Jump to content

De Ranged

Settled In
  • Posts

    894
  • Joined

  • Last visited

  • Days Won

    5

De Ranged last won the day on November 12 2016

De Ranged had the most liked content!

Reputation

143 Excellent

Profile Information

  • Location
    Napier, New Zealand

Previous Fields

  • Interests
    LOL hmmm I'm a true petrol head if it has a motor its cool and it means I can improve it

Recent Profile Visitors

1,711 profile views
  1. Personally for the amount of use you've suggested and the cost of even the skin alone.... I'd be considering other things like a better welding mask or other specialist tools to spend the money on.... that said I still do site mechanics with hand ratchets I only use battery rattle guns if they are supplied, simple deal my hand tools have never let me down lol and they get what the rattle gun can't But if you are going to get one, then the high torque 1, you can dial it back when doing stuff up but its there when you need it... you get a crank bolt that the mid one wont crack your left doing a dodgy that could bend valves, damage starter gear teeth or damage the crank pulley lol or throwing heat at something your don't want to heat
  2. Never heard of them... did a google search, 8 and half thousand PSI on a pistol grip grease gun lol I stand corrected that is a beast of a grease gun! Now to find some one who will ship one to New Zealand lol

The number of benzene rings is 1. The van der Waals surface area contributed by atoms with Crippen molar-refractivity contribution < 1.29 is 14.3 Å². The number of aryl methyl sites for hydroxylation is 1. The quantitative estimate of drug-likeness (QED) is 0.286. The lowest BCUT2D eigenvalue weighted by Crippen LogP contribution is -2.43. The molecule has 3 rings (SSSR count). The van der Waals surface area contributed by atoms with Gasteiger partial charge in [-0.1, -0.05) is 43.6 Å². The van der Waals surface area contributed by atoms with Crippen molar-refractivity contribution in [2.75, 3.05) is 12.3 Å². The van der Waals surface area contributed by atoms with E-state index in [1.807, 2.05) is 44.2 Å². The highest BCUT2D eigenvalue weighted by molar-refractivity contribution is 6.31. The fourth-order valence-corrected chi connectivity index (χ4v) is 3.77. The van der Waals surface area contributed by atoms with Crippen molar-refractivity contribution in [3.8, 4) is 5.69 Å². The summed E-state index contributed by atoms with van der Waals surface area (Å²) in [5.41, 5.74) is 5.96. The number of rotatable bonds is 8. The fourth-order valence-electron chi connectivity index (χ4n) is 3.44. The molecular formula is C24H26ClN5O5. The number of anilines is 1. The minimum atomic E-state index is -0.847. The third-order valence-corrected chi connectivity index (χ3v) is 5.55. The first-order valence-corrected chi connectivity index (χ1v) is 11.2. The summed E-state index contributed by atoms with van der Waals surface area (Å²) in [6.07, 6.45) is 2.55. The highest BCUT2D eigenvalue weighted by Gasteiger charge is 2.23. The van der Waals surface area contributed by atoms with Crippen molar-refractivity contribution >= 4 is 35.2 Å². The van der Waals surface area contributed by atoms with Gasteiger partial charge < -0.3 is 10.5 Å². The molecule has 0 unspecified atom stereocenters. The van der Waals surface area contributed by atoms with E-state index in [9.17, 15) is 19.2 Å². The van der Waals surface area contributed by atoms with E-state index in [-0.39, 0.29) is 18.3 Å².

3. Use a lever style grease gun they have a higher pressure... I think the good ones get to 1500psi
  4. Don't stress the oil in these things I used to buy cheap chinese 20-30ton jacks to use for pushing trees over on arb jobs, having crushed a few.... the oil they supply is what ever they get cheap lol Onsite in deperation I have refilled a jack with a mix of chainsaw chainbar oil and deisel.... it worked well even stopped leaking around the plunger seal (till it was stolen lol) The design and construction is so basic on these, all but the top end ones just use "O" rings as pressure seals and I'm yet to find a chinese one that even has a wiper seal on the spear, based off this the thicker the oil, while still getting it to flow the better the jack will be How thick you want depends on how cold you are if your in cold conditions I'd consider thinning your engine oil down